The Department of State has invested substantial time, money and effort in revamping the visa and passport process as well as their provision of American Citizen Services. The Department has more than doubled its database holdings on individuals who should not be issued visas, increased training for all consular officers, established special programs to more fully vet applications, increased the number of skilled, American staff working in consular sections overseas and improved data-sharing among agencies. The State Department along with the Department of Homeland Security is currently developing biometrics such as fingerprints and digital photographs or iris scans for both visas and passports in order to fulfill requirements of the PATRIOT and Border Security Acts and the International Civil Aviation Organization. The Budget in 2005 includes $175 million (including $100 million from new fees) for biometric projects, including photographs and fingerprints.
In order to achieve its goals, the State Department plans to expand the use of biometrics to improve security in the visa and passport processes; more effectively fill gaps worldwide by hiring people with specific skills including language expertise; improve and maintain all consular systems; and more broadly expand data sharing with all agencies with border control or immigration related responsibilities.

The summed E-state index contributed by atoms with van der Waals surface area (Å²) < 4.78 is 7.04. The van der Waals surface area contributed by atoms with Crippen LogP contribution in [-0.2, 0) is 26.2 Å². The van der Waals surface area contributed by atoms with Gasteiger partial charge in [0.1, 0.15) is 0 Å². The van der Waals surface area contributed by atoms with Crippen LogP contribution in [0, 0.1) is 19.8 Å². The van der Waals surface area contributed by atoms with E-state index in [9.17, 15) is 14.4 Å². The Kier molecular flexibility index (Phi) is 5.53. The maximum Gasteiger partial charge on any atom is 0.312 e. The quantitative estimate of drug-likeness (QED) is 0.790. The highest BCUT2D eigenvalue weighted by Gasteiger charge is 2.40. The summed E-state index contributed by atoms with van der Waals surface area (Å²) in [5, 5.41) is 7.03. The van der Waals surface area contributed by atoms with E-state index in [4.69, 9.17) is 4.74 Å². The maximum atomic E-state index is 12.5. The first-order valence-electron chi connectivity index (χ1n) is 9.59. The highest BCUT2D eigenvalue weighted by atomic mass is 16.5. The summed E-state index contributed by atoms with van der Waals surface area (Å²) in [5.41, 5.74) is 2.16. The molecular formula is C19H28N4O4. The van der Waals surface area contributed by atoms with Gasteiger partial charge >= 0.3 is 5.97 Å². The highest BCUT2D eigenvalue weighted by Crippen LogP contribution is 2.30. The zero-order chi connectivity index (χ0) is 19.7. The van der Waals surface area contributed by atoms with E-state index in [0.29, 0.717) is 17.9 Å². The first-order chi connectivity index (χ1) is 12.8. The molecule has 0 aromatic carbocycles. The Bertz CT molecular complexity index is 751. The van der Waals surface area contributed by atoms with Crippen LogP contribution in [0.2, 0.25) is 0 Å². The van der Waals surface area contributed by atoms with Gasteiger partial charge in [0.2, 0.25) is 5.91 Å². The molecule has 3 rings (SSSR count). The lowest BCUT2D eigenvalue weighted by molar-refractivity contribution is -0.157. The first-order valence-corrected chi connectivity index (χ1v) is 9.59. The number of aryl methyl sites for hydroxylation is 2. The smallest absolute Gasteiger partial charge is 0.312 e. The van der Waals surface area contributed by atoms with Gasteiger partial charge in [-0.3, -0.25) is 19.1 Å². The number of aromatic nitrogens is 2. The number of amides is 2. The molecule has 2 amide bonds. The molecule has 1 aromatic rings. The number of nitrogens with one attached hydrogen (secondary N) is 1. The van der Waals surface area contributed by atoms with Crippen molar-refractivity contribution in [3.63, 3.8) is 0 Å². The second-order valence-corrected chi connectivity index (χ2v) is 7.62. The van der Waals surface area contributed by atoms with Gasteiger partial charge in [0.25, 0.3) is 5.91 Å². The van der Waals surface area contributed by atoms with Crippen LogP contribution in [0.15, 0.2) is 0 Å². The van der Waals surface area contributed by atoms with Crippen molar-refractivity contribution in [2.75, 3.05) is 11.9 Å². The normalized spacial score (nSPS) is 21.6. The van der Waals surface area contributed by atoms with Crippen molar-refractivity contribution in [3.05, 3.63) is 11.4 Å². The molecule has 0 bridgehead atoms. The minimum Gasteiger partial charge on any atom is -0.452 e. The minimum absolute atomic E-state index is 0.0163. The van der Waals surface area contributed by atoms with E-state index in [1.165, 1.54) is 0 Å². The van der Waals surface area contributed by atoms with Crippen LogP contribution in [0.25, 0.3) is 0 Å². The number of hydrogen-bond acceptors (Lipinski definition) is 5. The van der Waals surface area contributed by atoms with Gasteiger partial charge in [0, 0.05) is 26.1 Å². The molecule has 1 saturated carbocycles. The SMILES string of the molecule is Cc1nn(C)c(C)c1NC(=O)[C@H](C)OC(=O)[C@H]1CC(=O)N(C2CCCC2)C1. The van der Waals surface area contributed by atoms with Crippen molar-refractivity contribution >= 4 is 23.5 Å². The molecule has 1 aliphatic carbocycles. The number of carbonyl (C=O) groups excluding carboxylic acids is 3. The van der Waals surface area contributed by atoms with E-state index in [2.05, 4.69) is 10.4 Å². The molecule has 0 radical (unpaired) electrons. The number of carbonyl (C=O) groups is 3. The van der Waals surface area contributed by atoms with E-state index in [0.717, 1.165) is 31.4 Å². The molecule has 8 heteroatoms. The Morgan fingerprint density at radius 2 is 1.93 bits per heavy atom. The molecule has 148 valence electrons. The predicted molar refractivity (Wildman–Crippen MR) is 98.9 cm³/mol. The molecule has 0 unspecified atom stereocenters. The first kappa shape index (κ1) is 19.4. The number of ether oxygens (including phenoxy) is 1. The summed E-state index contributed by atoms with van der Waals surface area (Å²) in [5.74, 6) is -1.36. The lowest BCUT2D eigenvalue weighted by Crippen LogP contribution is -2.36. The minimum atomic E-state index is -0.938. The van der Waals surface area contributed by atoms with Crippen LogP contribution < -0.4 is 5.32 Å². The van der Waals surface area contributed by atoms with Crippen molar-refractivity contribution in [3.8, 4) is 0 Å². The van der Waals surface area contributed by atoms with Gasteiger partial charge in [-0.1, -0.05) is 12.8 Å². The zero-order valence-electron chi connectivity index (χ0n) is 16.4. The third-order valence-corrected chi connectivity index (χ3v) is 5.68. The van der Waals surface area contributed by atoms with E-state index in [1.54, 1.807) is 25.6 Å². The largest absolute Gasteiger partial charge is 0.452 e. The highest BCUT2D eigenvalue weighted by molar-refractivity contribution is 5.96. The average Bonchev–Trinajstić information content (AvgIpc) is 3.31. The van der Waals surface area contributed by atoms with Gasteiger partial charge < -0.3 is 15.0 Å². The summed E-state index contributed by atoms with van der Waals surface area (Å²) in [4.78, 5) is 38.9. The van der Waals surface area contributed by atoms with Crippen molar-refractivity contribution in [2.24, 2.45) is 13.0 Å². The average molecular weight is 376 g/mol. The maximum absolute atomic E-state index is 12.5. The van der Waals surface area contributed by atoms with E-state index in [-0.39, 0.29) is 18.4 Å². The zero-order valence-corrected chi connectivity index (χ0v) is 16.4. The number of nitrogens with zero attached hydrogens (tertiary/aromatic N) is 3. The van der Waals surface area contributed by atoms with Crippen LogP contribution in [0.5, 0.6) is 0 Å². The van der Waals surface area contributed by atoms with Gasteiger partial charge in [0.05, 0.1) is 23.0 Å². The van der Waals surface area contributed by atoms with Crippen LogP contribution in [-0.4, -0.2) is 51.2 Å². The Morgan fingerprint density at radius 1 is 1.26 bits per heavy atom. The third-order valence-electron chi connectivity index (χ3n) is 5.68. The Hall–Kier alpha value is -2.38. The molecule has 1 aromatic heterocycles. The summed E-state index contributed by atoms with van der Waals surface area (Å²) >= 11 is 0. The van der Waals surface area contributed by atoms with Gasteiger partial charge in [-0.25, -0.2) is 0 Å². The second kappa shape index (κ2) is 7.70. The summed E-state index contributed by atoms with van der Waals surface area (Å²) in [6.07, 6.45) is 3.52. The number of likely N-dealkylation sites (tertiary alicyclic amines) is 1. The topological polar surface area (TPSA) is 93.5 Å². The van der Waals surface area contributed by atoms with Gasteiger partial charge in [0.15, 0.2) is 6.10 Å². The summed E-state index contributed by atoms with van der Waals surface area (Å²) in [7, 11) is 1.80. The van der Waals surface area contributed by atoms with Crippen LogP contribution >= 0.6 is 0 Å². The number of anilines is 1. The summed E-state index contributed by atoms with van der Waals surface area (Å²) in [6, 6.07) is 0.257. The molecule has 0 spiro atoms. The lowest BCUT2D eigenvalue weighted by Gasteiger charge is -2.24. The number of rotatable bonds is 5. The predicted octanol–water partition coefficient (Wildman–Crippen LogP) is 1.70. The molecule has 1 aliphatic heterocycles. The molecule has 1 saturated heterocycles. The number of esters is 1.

The Border Security program underwent a PART analysis in the development of the 2004 and 2005 Budgets, and this Budget reflects the results of those analyses. The Department is encouraged to follow through on program management improvements that clearly link it to the Department of Homeland Security goals related to visa policy.
The Diplomatic Readiness Initiative (DRI) was created in 2002 by Secretary Powell to address staffing and training gaps. The goals of DRI were to hire 1,158 new foreign and civil service employees over a three-year period, support training opportunities for staff, enhance the Department’s ability to respond to crises and emerging priorities overseas and at critical domestic locations, improve Department hiring processes to recruit personnel from more diverse experiences and cultural backgrounds, and fill critical skill gaps.